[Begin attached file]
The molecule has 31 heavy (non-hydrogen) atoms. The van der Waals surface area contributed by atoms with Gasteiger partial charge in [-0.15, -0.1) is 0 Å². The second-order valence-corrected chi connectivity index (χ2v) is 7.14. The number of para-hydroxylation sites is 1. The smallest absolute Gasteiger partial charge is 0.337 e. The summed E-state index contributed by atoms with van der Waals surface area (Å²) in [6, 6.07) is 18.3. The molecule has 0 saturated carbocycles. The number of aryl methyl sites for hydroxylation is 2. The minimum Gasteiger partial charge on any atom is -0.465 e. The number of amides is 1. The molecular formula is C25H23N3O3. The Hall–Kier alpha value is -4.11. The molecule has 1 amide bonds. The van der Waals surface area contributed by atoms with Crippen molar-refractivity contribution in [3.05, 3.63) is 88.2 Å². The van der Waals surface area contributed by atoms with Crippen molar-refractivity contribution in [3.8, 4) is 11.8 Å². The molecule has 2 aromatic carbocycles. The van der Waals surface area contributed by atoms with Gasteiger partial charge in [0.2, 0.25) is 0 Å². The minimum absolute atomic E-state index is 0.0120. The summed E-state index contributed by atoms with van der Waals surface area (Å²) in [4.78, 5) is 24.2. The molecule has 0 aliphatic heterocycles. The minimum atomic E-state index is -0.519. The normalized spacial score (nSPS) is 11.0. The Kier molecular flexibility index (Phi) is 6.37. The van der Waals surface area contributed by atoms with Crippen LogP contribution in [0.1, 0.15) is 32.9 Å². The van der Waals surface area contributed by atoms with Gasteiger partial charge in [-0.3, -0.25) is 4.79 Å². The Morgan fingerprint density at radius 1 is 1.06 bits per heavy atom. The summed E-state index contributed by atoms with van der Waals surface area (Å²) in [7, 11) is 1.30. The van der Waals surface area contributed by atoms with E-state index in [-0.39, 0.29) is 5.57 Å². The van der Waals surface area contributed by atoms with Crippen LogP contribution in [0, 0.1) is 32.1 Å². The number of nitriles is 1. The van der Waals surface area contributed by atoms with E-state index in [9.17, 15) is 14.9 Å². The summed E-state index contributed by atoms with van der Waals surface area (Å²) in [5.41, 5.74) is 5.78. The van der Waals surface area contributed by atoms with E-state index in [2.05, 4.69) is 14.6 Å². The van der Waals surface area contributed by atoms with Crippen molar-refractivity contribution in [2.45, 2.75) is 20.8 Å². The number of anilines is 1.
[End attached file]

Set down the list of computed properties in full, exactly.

The molecule has 31 heavy (non-hydrogen) atoms. The van der Waals surface area contributed by atoms with Gasteiger partial charge in [-0.15, -0.1) is 0 Å². The second-order valence-corrected chi connectivity index (χ2v) is 7.14. The number of para-hydroxylation sites is 1. The smallest absolute Gasteiger partial charge is 0.337 e. The summed E-state index contributed by atoms with van der Waals surface area (Å²) in [6, 6.07) is 18.3. The molecule has 0 saturated carbocycles. The number of aryl methyl sites for hydroxylation is 2. The minimum Gasteiger partial charge on any atom is -0.465 e. The number of amides is 1. The molecular formula is C25H23N3O3. The Hall–Kier alpha value is -4.11. The molecule has 1 amide bonds. The van der Waals surface area contributed by atoms with Crippen molar-refractivity contribution in [3.05, 3.63) is 88.2 Å². The van der Waals surface area contributed by atoms with Crippen molar-refractivity contribution in [3.8, 4) is 11.8 Å². The molecule has 2 aromatic carbocycles. The van der Waals surface area contributed by atoms with Gasteiger partial charge in [0.2, 0.25) is 0 Å². The minimum absolute atomic E-state index is 0.0120. The summed E-state index contributed by atoms with van der Waals surface area (Å²) in [4.78, 5) is 24.2. The molecule has 0 aliphatic heterocycles. The minimum atomic E-state index is -0.519. The normalized spacial score (nSPS) is 11.0. The Kier molecular flexibility index (Phi) is 6.37. The van der Waals surface area contributed by atoms with Crippen LogP contribution in [0.1, 0.15) is 32.9 Å². The van der Waals surface area contributed by atoms with Gasteiger partial charge in [-0.3, -0.25) is 4.79 Å². The Morgan fingerprint density at radius 1 is 1.06 bits per heavy atom. The summed E-state index contributed by atoms with van der Waals surface area (Å²) in [7, 11) is 1.30. The van der Waals surface area contributed by atoms with E-state index in [-0.39, 0.29) is 5.57 Å². The van der Waals surface area contributed by atoms with Crippen LogP contribution in [0, 0.1) is 32.1 Å². The number of nitriles is 1. The van der Waals surface area contributed by atoms with E-state index in [9.17, 15) is 14.9 Å². The summed E-state index contributed by atoms with van der Waals surface area (Å²) in [5.41, 5.74) is 5.78. The van der Waals surface area contributed by atoms with E-state index in [2.05, 4.69) is 14.6 Å². The van der Waals surface area contributed by atoms with Crippen molar-refractivity contribution in [2.45, 2.75) is 20.8 Å². The number of anilines is 1.